No fewer than 27 aviators violated flight restriction zones during the first three weekends President Donald Trump was at his Palm Beach Mar-a-Lago estate, the Federal Aviation Administration has confirmed.
The breakdown: 10 on Feb. 3-5, three on Feb. 10-12, and 14 on Feb. 17-20, the long Presidents Day weekend.
They ban most operations at the Lantana airport and impose strict limits at other Palm Beach County airports that include requiring small plane pilots be cleared by authorities at other airports before they fly in.The restrictions have effectively shut down the Lantana airport’s estimated 200 daily operations.
Trump, then president-elect, spent the Thanksgiving and Christmas holidays at Mar-a-Lago, and has come three of his first weekends as president; he skipped this past weekend but plans to return this coming weekend.
The Secret Service said early on it would revisit the restrictions after it’s seen how a few weekends went, but hasn’t acted — or commented — since.
The U.S. Coast Guard has been asked about marine interdictions for violations of its zones, but, unlike the FAA, said that information must go through a Freedom of Information Act request, a process that will take weeks or months.
With President Donald Trumplikely to return to Mar-a-Lago on Friday for a third consecutive weekend, a state legislator has asked Gov. Rick Scott, who calls himself a long time friend Trump to “intercede any way u can” with the president in hopes of getting the Secret Service to tweak flight restrictions local aviation firms say might be running them out of business.
The Lantana airport is effectively shut down by the Secret Service during Trump’s visits to Palm Beach.
“While the safety of our President is the first and foremost concern of all citizens, I am hopeful that you will recognize the value and importance of maintaining jobs and the economic engine that helps fuel Palm Beach County, which in turn helps our entire state,” Rep. Lori Berman,. D-Lake Worth, whose district includes the Lantana Airport, wrote in a letter dated Wednesday. Her office hand-delivered it to Gov. Scott’s office in Tallahassee.
“Without the consideration of a slightly loosened TFR, our community will continue to feel these adverse effects on our local economy,” Berman wrote. “The potential loss of quality jobs to our area is too great to ignore.”
“TFRs” are temporary flight restrictions.
The Palm Beach Post has asked Scott’s office at least twice in recent weeks if he’ll intervene with Trump, but the office has provided responses unrelated to the question.
Palm Beach County Commissioner Dave Kerner, a Democrat whose district includes the airport, wrote his own letter Wednesday to the Secret Service, listing some of the proposed tweaks, which include a “corridor” allowing planes to come and go to the west and southwest, a plan they believe would not threaten the president’s security.
“The security TFR procedure presently in place will most certainly close the closure of several small businesses” at the airport, Kerner wrote, “and affect the livelihood and lives of thousands of Americans.”
Berman and Kerner agreed to draft their letter during a meeting Monday at the airport, organized by U.S. Rep. Lois Frankel, D-West Palm Beach, to talk to anxious businesses.
The businesses say Trump’s past two weekend stays have cost them tens of thousands of dollars, and their customers, worried about continued visits, already have fled to other airports. One business, the maintenance firm Palm Beach Aircraft Services, says it could lose at least $2 million a year in gross revenue.
Jonathan Miller, part-owner of the “fixed base” operator at the airport, said Thursday businesses estimated $30,000 in losses the first two visits and project $45,000 in losses during the upcoming long Presidents Day weekend..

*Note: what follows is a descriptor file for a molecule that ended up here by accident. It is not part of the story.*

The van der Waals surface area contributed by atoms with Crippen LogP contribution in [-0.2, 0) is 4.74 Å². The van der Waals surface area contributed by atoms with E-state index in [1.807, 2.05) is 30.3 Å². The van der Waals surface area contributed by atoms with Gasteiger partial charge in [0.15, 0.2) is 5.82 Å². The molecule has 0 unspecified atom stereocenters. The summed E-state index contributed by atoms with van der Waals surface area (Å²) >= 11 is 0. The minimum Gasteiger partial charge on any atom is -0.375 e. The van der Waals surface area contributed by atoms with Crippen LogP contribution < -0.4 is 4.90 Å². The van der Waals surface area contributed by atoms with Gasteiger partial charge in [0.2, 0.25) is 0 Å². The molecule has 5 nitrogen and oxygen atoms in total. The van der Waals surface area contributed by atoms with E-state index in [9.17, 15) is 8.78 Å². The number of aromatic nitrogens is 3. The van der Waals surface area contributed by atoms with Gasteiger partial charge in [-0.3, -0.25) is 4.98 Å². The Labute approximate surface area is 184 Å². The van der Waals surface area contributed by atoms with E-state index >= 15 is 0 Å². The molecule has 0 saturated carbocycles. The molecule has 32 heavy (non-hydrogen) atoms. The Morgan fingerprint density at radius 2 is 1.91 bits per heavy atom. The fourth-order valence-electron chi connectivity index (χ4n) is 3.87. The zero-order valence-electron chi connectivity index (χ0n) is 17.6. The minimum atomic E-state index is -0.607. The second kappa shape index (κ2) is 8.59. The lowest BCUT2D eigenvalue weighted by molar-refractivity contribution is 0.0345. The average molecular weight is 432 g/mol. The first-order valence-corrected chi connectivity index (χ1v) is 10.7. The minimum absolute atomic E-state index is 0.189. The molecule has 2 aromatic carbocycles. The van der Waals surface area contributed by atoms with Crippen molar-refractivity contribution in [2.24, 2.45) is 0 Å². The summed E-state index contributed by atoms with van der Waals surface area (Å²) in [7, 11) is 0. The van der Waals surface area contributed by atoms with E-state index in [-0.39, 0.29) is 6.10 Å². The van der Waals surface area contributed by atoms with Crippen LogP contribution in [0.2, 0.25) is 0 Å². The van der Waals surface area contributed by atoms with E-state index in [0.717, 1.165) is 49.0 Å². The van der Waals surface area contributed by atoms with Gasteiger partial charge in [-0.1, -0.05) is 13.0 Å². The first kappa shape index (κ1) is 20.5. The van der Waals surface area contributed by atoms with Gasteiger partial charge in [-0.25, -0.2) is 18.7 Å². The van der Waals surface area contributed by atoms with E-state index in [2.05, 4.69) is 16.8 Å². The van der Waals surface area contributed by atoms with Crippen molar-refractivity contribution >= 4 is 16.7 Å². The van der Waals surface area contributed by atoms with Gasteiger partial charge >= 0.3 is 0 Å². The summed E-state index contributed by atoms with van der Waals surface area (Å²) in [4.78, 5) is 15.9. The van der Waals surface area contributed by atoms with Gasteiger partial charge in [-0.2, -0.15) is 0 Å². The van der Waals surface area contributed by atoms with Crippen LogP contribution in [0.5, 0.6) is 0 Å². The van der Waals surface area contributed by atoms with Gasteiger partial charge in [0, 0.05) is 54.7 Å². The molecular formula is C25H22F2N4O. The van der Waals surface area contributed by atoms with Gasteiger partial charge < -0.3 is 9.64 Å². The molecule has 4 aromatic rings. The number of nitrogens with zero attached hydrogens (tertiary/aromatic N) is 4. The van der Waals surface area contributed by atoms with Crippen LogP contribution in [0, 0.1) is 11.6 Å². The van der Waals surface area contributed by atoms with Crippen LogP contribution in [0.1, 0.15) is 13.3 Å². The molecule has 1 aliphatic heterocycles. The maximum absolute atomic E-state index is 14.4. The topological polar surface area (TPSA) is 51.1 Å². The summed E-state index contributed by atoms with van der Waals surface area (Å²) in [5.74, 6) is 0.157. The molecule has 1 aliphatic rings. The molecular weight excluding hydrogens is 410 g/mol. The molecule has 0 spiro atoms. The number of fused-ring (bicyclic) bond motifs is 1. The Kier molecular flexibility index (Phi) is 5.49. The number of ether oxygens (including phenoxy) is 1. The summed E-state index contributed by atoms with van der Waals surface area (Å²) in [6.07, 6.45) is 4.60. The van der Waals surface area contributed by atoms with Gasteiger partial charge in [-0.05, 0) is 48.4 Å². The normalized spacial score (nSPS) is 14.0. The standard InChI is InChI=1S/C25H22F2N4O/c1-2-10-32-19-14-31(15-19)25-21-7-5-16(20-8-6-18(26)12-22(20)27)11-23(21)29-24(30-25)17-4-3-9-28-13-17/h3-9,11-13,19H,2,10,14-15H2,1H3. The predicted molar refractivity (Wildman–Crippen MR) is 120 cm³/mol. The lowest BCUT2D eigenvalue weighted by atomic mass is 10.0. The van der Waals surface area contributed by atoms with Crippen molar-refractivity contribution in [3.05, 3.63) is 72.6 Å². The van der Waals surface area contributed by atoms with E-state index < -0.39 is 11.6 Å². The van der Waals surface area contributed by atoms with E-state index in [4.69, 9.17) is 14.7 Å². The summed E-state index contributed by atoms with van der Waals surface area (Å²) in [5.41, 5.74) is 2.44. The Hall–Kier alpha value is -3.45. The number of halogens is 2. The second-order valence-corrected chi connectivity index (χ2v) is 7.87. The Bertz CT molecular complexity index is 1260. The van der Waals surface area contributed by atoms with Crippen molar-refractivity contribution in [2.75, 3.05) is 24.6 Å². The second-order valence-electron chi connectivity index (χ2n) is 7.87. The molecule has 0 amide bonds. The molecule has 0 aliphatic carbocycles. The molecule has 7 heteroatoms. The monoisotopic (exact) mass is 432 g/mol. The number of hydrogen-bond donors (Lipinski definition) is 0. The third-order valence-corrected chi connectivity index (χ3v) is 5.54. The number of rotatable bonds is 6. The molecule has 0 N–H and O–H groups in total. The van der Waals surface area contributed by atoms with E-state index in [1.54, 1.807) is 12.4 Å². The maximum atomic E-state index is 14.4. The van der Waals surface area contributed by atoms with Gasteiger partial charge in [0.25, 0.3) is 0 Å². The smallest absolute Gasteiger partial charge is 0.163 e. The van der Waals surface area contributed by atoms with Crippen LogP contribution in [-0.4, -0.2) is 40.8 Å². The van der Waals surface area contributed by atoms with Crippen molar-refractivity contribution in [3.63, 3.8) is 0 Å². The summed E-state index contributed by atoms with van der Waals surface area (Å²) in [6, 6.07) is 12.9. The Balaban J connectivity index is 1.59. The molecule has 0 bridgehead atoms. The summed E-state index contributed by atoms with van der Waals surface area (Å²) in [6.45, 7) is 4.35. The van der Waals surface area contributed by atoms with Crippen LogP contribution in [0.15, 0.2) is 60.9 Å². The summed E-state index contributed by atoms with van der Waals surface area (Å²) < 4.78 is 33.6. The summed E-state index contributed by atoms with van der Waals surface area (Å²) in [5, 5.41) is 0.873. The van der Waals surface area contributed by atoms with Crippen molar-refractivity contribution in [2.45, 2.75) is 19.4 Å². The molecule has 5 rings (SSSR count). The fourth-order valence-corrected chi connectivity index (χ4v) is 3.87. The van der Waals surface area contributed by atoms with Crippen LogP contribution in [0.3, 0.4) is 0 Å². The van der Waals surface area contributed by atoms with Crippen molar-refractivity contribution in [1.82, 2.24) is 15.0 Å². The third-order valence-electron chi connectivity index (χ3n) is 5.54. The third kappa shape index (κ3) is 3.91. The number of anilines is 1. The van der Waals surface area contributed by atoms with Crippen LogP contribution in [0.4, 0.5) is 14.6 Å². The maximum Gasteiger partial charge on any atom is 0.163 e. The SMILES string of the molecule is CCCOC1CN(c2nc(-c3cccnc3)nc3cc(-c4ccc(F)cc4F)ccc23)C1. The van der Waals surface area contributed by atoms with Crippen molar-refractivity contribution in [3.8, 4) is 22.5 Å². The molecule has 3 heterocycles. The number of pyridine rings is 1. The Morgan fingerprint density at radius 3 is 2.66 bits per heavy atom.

Presidential visits to Palm Beach County are not unusual, with former presidents Bill Clinton, George W. Bush and Barack Obama all making multiple visits for fundraisers, golf outings and campaign appearances. But those visits did not involve extended, and frequent, stays, as is the case with Trump.
Businesses at the Lantana airport had a message for Lois Frankel to take to President Donald Trump: you’re putting us out of business.
At a meeting Monday at the airport, about two dozen people who own or operate businesses there told U.S. Rep. Frankel, D-West Palm Beach, that two straight weekend of stays by the president at his Palm Beach Mar-a-Lago compound have cost them thousands of dollars, and customers worried about continued visits already have fled to other airports.
And a collective groan went up when Palm Beach County Airports Director Bruce Pelly said he’d heard — unconfirmed — what most have suspected for a while; that Trump will take advantage of the long President’s Day weekend and make it a third straight weekend.
The business people told Frankel, and she said so as well, that they understand the need to protect the president while he’s here. Pelly said he and the businesses, as well as the Federal Aviation Administration, have suggested tweaks to the temporary flight restrictions which would let planes come and go to the west and southwest, letting them operate while keeping Trump safe. So far, the Secret Service hasn’t budged, saying it wanted to see how the first visit or two went before making any changes.
Frankel asked the businesses, as well as Pelly and Palm Beach County Commissioner Dave Kerner — whose district includes the airport — to assemble a package she could take to the Secret Service. She said she’ll also reach out to the White House to ask that it lobby the Secret Service to make accommodations for the airport, listed as the 10th busiest “general aviation” air facility in the nation.
State Rep. Lori Berman, D-Lantana, whose legislative district includes the airport, said she’ll craft a letter to Gov. Rick Scott asking if he also can call on Trump, a longtime friend, to lobby the Secret Service. The Palm Beach Post posed that question to Scott last week but he did not answer it.
The 4th District Court of Appeal has upheld a judge’s tossing of a suit by a Palm Tran passenger saying he fell when the bus driver slammed on his brakes.
Altimon Palmer, in a suit filed Nov. 3, 2014, alleged that on the day before Christmas in 2013, he was boarding Palm Tran bus 716, heading down Congress Avenue in West Palm Beach, when the driver braked hard and Palmer fell.